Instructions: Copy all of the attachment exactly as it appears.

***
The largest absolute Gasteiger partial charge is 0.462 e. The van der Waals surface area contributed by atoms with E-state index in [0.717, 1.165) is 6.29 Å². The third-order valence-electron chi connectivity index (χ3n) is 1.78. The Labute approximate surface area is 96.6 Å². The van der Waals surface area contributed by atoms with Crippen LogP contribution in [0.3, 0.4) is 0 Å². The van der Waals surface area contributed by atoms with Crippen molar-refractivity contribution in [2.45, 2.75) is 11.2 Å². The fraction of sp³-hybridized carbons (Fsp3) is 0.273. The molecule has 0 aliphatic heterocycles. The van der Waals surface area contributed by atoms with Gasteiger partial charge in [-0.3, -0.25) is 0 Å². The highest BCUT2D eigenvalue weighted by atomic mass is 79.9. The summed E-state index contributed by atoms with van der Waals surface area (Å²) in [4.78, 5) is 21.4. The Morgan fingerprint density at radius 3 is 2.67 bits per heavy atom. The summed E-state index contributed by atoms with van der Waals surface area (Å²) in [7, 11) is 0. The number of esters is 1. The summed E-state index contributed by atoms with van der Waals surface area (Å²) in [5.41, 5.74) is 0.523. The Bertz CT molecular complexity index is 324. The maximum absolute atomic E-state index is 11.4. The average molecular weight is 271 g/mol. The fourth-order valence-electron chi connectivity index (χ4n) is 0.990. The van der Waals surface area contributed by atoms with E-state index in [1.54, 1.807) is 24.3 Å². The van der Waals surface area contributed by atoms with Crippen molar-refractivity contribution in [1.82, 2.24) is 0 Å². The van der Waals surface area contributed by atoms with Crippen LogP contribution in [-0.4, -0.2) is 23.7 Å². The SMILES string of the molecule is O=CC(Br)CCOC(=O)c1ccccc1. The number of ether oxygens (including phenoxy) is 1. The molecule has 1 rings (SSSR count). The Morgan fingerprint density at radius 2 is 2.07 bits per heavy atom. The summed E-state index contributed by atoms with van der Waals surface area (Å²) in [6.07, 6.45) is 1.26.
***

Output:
The largest absolute Gasteiger partial charge is 0.462 e. The van der Waals surface area contributed by atoms with E-state index in [0.717, 1.165) is 6.29 Å². The third-order valence-electron chi connectivity index (χ3n) is 1.78. The Labute approximate surface area is 96.6 Å². The van der Waals surface area contributed by atoms with Crippen LogP contribution in [0.3, 0.4) is 0 Å². The van der Waals surface area contributed by atoms with Crippen molar-refractivity contribution in [2.45, 2.75) is 11.2 Å². The fraction of sp³-hybridized carbons (Fsp3) is 0.273. The molecule has 0 aliphatic heterocycles. The van der Waals surface area contributed by atoms with Gasteiger partial charge in [-0.3, -0.25) is 0 Å². The highest BCUT2D eigenvalue weighted by atomic mass is 79.9. The summed E-state index contributed by atoms with van der Waals surface area (Å²) in [4.78, 5) is 21.4. The Morgan fingerprint density at radius 3 is 2.67 bits per heavy atom. The summed E-state index contributed by atoms with van der Waals surface area (Å²) in [7, 11) is 0. The number of esters is 1. The summed E-state index contributed by atoms with van der Waals surface area (Å²) in [5.41, 5.74) is 0.523. The Bertz CT molecular complexity index is 324. The maximum absolute atomic E-state index is 11.4. The average molecular weight is 271 g/mol. The fourth-order valence-electron chi connectivity index (χ4n) is 0.990. The van der Waals surface area contributed by atoms with E-state index in [1.54, 1.807) is 24.3 Å². The van der Waals surface area contributed by atoms with Crippen molar-refractivity contribution in [1.82, 2.24) is 0 Å². The van der Waals surface area contributed by atoms with Crippen LogP contribution in [-0.4, -0.2) is 23.7 Å². The SMILES string of the molecule is O=CC(Br)CCOC(=O)c1ccccc1. The number of ether oxygens (including phenoxy) is 1. The molecule has 1 rings (SSSR count). The Morgan fingerprint density at radius 2 is 2.07 bits per heavy atom. The summed E-state index contributed by atoms with van der Waals surface area (Å²) in [6.07, 6.45) is 1.26.